Mabon — Autumn Equinox September 20-23
As in each of the solstices, once again the time of light and dark are in balance as the sun crosses the equator, making this the counterpoint to the Spring Equinox. This time, however, it’s evident that the days are continuing to get shorter and we’re headed for a greater increase in the darkness. It’s the time of the Full Harvest when the Earth has given us its all. It’s a time to begin food storage. I vaguely remember when I was young how my grandmother spent this time of year pickling foods and making jams and jellies, to be used throughout the coming period of the darkening light.
In one version, Mabon comes from Queen Mab of the faeries; in another version Mabon means “son of the mother,” as well as the “Son of Light,” the mother being the Goddess Modron, Guardian of the Otherworld. The legend is that Mabon was taken from his mother at only three days old, and for some time dwelt in the Otherworld, invisible for a period of time, even from his mother, only to be reborn at a later date.
The harvest is the dominant theme here. For this harvest, whether of food or of projects completed and things achieved, the focus is on gratitude. This is possibly a better time for a national thanksgiving celebration, aside from the more traditional one. It’s also a time of preparation for the decreasing light. Time to gather the nuts and store them. Time to put into the dark of the Otherworld any ideas or projects that need a period of time to gestate.
Since it is the season of full harvest, one way is to sponsor a shared feast, one where everyone brings a dish. Along with the feast, incorporate a sharing of what you are grateful for. This can be done simply, during or following the feast. Another ceremony is to gather representations of all of those things you’ve harvested, the fruits of your labor, the end result of things that were planted earlier in the year. Bring those together, and put them on your altar, or create a special one just for this ceremony.
These “fruits” can be earned diplomas or certificates, projects that have been completed or are near completion, photos of new friends, or of new children or grandchildren, marriage or divorce papers, and any other symbols of completion. Put them all together on the altar, or in front of it, and spend a few minutes meditating on these. Feel what goes on in your body as you look at these altogether. Consciously breathe while you’re doing so. Feel the pride, or any other feeling, as you meditate on these. Express your gratitude through prayer, especially to the spirit guides who helped you.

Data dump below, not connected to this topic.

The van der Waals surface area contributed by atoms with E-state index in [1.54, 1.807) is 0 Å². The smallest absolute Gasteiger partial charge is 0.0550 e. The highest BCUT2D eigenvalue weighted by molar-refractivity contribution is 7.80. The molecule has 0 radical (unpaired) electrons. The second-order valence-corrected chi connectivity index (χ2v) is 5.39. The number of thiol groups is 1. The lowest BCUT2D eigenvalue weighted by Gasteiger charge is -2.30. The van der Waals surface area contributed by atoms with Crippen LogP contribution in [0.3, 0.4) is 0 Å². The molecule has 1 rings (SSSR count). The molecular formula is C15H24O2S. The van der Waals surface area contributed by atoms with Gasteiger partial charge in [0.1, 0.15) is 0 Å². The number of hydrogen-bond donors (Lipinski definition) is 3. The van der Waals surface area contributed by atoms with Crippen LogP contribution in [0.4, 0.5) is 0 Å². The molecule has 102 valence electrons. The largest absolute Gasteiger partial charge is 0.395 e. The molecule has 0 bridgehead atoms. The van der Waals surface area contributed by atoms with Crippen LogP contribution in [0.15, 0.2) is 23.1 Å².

A private ceremony you can do is one of transmutation. Find a representational object, such as a crystal or a stone. Consider what undesirable personal characteristic(s) you want transmuted or transformed. This can be fear, doubt, anger, shame, etc. Set up in front of your altar. Prepare for the ceremony in your usual way. Take the object and using your breath, blow into it those characteristics that you want transformed. Name what you want them to transform into. For instance, anger into calmness, or turmoil into peace.
When this is completed, take the object and bury it in a place that is accessible, such as near a tree in your back yard or a park. Leave it there for six months, until the sun crosses the equator one more time, to confidently assert the growing light at the spring Equinox. Your task is to dig it up on that day, then leave the object in direct sunlight for several hours once you’ve done so.
I did this ceremony a few years ago, blowing into a quartz crystal, asking that doubt and skepticism be transformed via the crystal and the assistance of the spirits, especially the Earth Mother, into faith and discernment. I buried the crystal close to the roots of a tree in a nearby park. At the spring Equinox, I retrieved it, feeling certain that it had not been disturbed. I know that my faith and my discernment strengthened over the six-month period and attribute this growth to this ceremony.
Regardless of how you honor or celebrate either of these seasonal markers, make it a point to express your gratitude and appreciation as much as possible. I know that when I hear someone say to me, “thank you,” or “I appreciate you,” or “I’m so grateful for you (or your help)”, it always warms my heart. I know when I sincerely express that to someone else, I also feel the reward of gratitude and breathe it in.